Nathan Taylor, also known as Sockmatician, is a designer, knitting teacher and podcaster who enjoys exploring sock construction and double knitting techniques.
You may not have noticed it, but I bet you’ve seen it: when you look at the ribbed cuff of a striped sock, somewhere, buried in the hollows of the purl ditches – blips! That’s right: blips!
Blips don’t happen where the yarn changes colour in stocking stitch, just where the sock is ribbed. Actually, that’s not quite true. They DO happen in a stocking stitch part of the sock, they just happen on the inside. Check it out for yourself: next time you pick up a pair of striped socks, turn them inside out, and check out what is happening to the purl bumps where one stripe meets another. See it? An entire row of blips! But that’s okay: they are on the inside, and therefore, out of sight. Park that thought: we’ll circle back to it shortly.
So why do they happen at all? Well, it’s all to do with how the loops of one row of knitting interact with the loops from the row above it, or below it. On the inside of that sock, you can see that when the upward-pointing loops of one colour interlock with the downward-pointing loops of the other colour, they cross over each other. The result of this is that you see some blips of the lower colour above the upper colour, and some blips of the upper colour beneath the lower colour.
Turn the sock back the right way out, and that’s what is happening in the purl ditches of your rib. You can think about the purl stitches on the outside of the sock working in the same way as the purl bumps do on the inside.
And this is where the fun starts…
We can use these facts to our advantage. If it’s true (and it is) that the blips only occur where there are purl bumps showing, then in order to eliminate them from the outside of our sock, we need to eliminate purl bumps from the outside of the sock too.
But hang on: I want ribbing, and that needs purl bumps. Right! But look again at the inside of the sock. The blips only happen where two stripes meet. That means that we only need to eliminate purl bumps at the point when the row we are working is a different colour from that the row below it. After that, it’s business as normal!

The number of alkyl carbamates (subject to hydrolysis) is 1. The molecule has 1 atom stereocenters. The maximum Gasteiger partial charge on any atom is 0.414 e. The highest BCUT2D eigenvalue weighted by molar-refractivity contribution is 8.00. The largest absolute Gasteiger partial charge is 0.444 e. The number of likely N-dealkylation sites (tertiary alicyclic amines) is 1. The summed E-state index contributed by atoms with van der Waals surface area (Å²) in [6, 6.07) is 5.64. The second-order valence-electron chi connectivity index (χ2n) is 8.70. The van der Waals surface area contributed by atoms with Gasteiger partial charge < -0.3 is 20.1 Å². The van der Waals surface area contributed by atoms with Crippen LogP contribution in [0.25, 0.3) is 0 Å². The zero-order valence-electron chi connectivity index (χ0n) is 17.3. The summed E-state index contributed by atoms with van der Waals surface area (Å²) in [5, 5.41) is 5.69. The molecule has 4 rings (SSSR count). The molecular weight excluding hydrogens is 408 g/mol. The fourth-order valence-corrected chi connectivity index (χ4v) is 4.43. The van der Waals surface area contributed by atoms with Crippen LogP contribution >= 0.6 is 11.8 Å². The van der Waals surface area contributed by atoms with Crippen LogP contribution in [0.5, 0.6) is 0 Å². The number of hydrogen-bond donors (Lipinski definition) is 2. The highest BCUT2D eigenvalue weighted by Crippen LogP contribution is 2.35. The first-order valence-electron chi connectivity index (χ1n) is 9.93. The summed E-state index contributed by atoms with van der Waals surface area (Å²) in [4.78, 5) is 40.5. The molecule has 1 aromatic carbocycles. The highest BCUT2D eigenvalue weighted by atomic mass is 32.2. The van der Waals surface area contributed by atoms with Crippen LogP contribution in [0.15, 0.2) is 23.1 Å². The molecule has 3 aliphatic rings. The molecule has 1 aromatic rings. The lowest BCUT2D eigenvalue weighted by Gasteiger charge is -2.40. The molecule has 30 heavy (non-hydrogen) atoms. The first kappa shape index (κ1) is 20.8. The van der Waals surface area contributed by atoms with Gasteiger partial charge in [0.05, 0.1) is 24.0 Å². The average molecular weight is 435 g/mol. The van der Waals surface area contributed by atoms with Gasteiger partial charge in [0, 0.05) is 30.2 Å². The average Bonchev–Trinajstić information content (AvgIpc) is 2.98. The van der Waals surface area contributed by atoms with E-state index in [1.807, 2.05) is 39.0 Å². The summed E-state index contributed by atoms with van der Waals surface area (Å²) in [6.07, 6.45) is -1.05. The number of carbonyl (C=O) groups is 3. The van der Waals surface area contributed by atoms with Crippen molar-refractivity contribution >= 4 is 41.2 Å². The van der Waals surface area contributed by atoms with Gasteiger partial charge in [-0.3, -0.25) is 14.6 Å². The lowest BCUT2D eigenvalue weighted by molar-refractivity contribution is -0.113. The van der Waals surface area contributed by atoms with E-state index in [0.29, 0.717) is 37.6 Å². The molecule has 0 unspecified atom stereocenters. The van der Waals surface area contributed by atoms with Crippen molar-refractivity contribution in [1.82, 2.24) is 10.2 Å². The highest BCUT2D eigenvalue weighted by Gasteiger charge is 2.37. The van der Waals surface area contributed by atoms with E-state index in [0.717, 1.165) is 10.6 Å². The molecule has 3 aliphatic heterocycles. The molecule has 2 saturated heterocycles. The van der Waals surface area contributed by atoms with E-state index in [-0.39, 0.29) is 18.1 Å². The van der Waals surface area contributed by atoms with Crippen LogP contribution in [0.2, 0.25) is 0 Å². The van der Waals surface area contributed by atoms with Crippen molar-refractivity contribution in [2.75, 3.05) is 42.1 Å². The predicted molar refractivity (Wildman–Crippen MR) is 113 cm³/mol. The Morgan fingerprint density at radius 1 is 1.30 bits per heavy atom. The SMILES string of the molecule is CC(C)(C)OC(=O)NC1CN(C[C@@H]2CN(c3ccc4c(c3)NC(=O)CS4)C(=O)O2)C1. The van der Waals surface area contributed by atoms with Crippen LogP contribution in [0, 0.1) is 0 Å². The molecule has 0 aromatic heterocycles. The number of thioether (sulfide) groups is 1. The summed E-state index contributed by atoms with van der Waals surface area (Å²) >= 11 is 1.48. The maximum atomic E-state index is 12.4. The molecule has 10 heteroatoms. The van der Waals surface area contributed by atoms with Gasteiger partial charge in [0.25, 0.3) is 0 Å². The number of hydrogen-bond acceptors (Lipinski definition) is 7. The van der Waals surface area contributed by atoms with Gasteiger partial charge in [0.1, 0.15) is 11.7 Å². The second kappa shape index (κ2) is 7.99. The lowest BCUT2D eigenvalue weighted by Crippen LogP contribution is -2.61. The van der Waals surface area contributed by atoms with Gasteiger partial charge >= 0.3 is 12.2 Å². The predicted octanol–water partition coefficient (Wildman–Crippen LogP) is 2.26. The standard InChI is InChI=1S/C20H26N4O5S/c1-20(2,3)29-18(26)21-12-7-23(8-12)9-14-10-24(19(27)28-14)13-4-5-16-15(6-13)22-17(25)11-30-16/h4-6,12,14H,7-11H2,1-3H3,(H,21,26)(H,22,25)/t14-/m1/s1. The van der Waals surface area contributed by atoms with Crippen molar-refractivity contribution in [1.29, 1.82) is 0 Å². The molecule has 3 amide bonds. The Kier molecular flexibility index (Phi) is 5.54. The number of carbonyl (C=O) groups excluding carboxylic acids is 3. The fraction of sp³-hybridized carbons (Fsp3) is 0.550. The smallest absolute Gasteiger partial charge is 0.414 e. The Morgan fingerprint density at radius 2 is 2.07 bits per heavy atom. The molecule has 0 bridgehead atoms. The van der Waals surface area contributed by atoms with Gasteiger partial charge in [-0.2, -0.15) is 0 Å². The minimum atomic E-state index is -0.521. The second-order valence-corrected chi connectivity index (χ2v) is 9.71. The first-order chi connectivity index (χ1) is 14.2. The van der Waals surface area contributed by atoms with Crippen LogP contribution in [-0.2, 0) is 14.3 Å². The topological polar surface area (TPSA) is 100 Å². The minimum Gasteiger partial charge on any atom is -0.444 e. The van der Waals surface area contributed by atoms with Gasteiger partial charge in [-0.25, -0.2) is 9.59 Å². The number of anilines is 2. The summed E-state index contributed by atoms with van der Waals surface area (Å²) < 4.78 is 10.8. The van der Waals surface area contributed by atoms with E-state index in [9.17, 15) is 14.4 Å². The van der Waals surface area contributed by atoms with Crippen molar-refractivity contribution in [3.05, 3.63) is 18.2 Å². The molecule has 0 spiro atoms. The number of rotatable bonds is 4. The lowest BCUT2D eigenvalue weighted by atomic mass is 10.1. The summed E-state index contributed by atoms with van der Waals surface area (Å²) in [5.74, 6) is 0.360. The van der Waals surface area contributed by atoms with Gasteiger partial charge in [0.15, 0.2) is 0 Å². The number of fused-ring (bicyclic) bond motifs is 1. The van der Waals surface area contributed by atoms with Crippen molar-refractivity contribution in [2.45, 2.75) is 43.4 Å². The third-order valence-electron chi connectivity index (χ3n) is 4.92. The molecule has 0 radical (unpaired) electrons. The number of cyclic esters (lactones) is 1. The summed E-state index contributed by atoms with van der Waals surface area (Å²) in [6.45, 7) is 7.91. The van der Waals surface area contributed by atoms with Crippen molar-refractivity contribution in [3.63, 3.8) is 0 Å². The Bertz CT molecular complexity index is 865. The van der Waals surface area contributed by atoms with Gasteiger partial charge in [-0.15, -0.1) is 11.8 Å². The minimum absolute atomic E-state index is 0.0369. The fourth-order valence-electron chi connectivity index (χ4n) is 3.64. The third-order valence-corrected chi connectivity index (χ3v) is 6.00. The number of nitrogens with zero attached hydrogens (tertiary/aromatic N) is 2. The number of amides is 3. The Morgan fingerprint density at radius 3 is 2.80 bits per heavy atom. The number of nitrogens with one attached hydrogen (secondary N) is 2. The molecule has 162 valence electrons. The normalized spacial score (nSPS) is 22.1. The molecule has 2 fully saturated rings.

So here’s the solution: At the point in your sock where your yarn changes colour (if using self-striping yarn), or when you decide to add a stripe of a new colour (if you are striping the sock yourself), don’t rib, just knit one complete round. It doesn’t even need to happen at the start of the round – if your yarn changes colour mid-round, simply stop ribbing at that point, and work one complete round of knit stitches until you get back to the same point, and you can start ribbing again. The golden rule is simply this:
If the stitch you are working into is the same colour as the yarn you are using, rib as normal.
If, however, the stitch you are working into is NOT the same colour as your working yarn, don’t rib, knit instead!
But doesn’t that affect the integrity of the ribbing?
Actually, no. Think of garter stitch. It looks like all purl bumps, but actually contains rows of knits sandwiched between rows of purls. The knit rows get swallowed up between the purl rows either side, and you can only see them if you pull the rows away from each other. The same thing is happening here. That rogue knit round will totally collapse between the two rows that contain the purl stitches above and below it, and consequently, it will disappear entirely.
Essentially, by doing this, we have sent all those pesky blips to the inside of the sock, where no one will ever see them, and if you look inside a sock that employs this technique, you will see all those banished blips, hanging out and looking rather dejected and forlorn. They know you’ve won the battle!